Recent news stories have highlighted awareness of the dangers of digital data being exposed after breaches of security. Digital data is not only exposed after breaches in security, such data can be exposed by an individual posting information that adversely affects their claim for workers’ compensation benefits in New Jersey. The U. S. Supreme Court ruled on June 25, 2014 that police need a warrant to search information on an arrestee’s mobile phone, acknowledging the fact that for many of us our cell phones hold a “digital record of nearly every aspect of their life.” So you might wonder how the digital age and social media have affected injured workers in New Jersey. While an injured workers’ cell phone cannot be searched by an employer after an injury, the postings of an injured worker on Facebook, Twitter, or Instagram can be discoverable and might cause more problems than the worker can imagine. For example, think about the situation where an injured worker tells a treating doctor that he or she cannot do certain activities because of their work injury, and then that person posts pictures of their leisure activities on Facebook. An employer or insurance company attorney might see a posting of an employee running/walking a charity race, or on a boating trip for example. If an injured worker tells their doctor that they cannot do certain activities they should not be doing those activities; and if they try on occasion, they should remember that pictures of those activities might end up on discoverable social media. In the age of GOOGLE, so many of our leisure activities can be captured and saved for all to view.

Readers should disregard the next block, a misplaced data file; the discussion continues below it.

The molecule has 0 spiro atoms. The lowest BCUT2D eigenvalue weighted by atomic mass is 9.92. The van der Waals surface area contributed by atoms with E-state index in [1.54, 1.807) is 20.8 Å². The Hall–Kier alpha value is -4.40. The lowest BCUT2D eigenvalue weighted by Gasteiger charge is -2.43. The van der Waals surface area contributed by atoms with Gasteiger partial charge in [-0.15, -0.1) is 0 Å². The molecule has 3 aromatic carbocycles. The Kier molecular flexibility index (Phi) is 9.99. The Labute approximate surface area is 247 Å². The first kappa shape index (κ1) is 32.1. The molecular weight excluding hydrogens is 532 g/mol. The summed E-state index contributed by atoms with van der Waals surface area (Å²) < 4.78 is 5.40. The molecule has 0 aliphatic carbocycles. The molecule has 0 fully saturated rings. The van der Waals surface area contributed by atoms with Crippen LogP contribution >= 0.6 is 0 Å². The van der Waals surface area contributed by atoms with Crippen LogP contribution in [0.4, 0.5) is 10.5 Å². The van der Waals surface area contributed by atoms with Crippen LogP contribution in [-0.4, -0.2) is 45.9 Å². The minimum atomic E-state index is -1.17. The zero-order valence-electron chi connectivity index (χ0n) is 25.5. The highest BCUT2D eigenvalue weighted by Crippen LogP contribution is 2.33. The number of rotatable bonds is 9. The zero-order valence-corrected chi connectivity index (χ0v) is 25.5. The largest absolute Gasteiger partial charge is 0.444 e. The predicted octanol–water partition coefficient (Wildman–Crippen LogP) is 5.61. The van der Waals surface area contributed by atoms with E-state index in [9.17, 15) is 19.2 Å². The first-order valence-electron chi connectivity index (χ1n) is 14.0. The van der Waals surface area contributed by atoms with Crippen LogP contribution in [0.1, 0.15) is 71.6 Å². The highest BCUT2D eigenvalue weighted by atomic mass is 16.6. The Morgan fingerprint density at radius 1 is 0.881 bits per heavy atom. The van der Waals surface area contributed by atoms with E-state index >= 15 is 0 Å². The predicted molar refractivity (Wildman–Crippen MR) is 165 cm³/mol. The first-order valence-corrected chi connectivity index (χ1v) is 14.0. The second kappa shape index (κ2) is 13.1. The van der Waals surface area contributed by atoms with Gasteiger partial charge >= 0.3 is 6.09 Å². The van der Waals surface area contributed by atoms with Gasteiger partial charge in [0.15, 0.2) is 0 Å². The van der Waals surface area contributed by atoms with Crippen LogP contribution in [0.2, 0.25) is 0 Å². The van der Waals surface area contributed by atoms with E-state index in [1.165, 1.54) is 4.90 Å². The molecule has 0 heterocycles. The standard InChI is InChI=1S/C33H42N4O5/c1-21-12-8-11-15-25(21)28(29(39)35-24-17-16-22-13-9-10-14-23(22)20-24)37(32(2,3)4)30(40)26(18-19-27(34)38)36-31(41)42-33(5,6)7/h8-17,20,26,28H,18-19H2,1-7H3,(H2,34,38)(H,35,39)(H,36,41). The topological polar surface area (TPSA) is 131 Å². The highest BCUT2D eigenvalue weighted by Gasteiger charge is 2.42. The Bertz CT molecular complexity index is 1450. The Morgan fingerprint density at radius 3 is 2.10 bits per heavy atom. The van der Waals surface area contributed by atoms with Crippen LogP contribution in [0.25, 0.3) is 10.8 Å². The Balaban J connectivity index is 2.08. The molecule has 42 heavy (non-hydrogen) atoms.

You might ask how an injured worker’s postings on the internet can adversely affect that employee. There are clear provisions against fraud in the workers’ compensation Statute. The four instances below outline the types of fraud that are actionable under the law. Fraud is called into question when an employee:
- 1) misrepresents his / her job status while collecting temporary disability benefits
- 2) files a claim for an injury that did not occur on the job
- 3) knowingly misrepresents his / her physical condition to obtain WC benefits
- 4) misrepresents previous trauma or treatment
It is easy to imagine how a workers’ compensation carrier can twist innocent postings on social media to fit the fraud requirement above, even if no real fraud is involved. Therefore it is imperative that injured workers who have filed workers’ compensation claims be cognizant of the down side of posting their activities on social media. Please contact Stark & Stark if you have any questions about Workers’ Compensation Law